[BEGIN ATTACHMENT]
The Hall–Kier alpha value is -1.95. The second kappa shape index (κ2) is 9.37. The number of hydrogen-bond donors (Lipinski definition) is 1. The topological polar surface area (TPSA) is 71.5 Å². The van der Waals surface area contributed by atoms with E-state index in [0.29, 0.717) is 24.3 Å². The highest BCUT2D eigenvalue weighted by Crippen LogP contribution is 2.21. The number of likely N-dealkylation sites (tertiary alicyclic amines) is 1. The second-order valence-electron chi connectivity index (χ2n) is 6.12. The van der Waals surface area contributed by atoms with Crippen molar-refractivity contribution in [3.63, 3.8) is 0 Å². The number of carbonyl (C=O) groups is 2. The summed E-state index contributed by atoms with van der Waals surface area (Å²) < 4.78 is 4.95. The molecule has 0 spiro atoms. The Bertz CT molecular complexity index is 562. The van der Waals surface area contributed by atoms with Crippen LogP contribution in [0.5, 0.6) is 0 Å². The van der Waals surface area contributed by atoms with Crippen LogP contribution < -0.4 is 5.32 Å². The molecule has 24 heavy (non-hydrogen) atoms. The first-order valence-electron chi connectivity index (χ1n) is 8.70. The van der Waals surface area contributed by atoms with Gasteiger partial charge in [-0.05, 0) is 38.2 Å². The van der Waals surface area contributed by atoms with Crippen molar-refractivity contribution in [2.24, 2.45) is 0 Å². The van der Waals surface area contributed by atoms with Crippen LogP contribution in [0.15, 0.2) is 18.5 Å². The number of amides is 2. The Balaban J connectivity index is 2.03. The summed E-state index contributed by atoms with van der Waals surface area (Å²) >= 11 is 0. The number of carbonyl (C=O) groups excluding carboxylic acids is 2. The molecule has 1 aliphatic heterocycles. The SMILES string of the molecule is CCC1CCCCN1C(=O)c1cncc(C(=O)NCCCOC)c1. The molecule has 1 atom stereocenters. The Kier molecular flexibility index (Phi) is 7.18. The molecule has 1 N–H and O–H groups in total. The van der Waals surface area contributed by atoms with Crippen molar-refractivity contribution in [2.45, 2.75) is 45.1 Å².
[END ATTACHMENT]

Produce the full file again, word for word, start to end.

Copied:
The Hall–Kier alpha value is -1.95. The second kappa shape index (κ2) is 9.37. The number of hydrogen-bond donors (Lipinski definition) is 1. The topological polar surface area (TPSA) is 71.5 Å². The van der Waals surface area contributed by atoms with E-state index in [0.29, 0.717) is 24.3 Å². The highest BCUT2D eigenvalue weighted by Crippen LogP contribution is 2.21. The number of likely N-dealkylation sites (tertiary alicyclic amines) is 1. The second-order valence-electron chi connectivity index (χ2n) is 6.12. The van der Waals surface area contributed by atoms with Crippen molar-refractivity contribution in [3.63, 3.8) is 0 Å². The number of carbonyl (C=O) groups is 2. The summed E-state index contributed by atoms with van der Waals surface area (Å²) < 4.78 is 4.95. The molecule has 0 spiro atoms. The Bertz CT molecular complexity index is 562. The van der Waals surface area contributed by atoms with Crippen LogP contribution in [0.5, 0.6) is 0 Å². The van der Waals surface area contributed by atoms with Crippen LogP contribution < -0.4 is 5.32 Å². The molecule has 24 heavy (non-hydrogen) atoms. The first-order valence-electron chi connectivity index (χ1n) is 8.70. The van der Waals surface area contributed by atoms with Gasteiger partial charge in [-0.05, 0) is 38.2 Å². The van der Waals surface area contributed by atoms with Crippen molar-refractivity contribution in [2.24, 2.45) is 0 Å². The van der Waals surface area contributed by atoms with Crippen LogP contribution in [0.15, 0.2) is 18.5 Å². The number of amides is 2. The Balaban J connectivity index is 2.03. The summed E-state index contributed by atoms with van der Waals surface area (Å²) >= 11 is 0. The number of carbonyl (C=O) groups excluding carboxylic acids is 2. The molecule has 1 aliphatic heterocycles. The SMILES string of the molecule is CCC1CCCCN1C(=O)c1cncc(C(=O)NCCCOC)c1. The molecule has 1 atom stereocenters. The Kier molecular flexibility index (Phi) is 7.18. The molecule has 1 N–H and O–H groups in total. The van der Waals surface area contributed by atoms with Crippen molar-refractivity contribution in [2.45, 2.75) is 45.1 Å².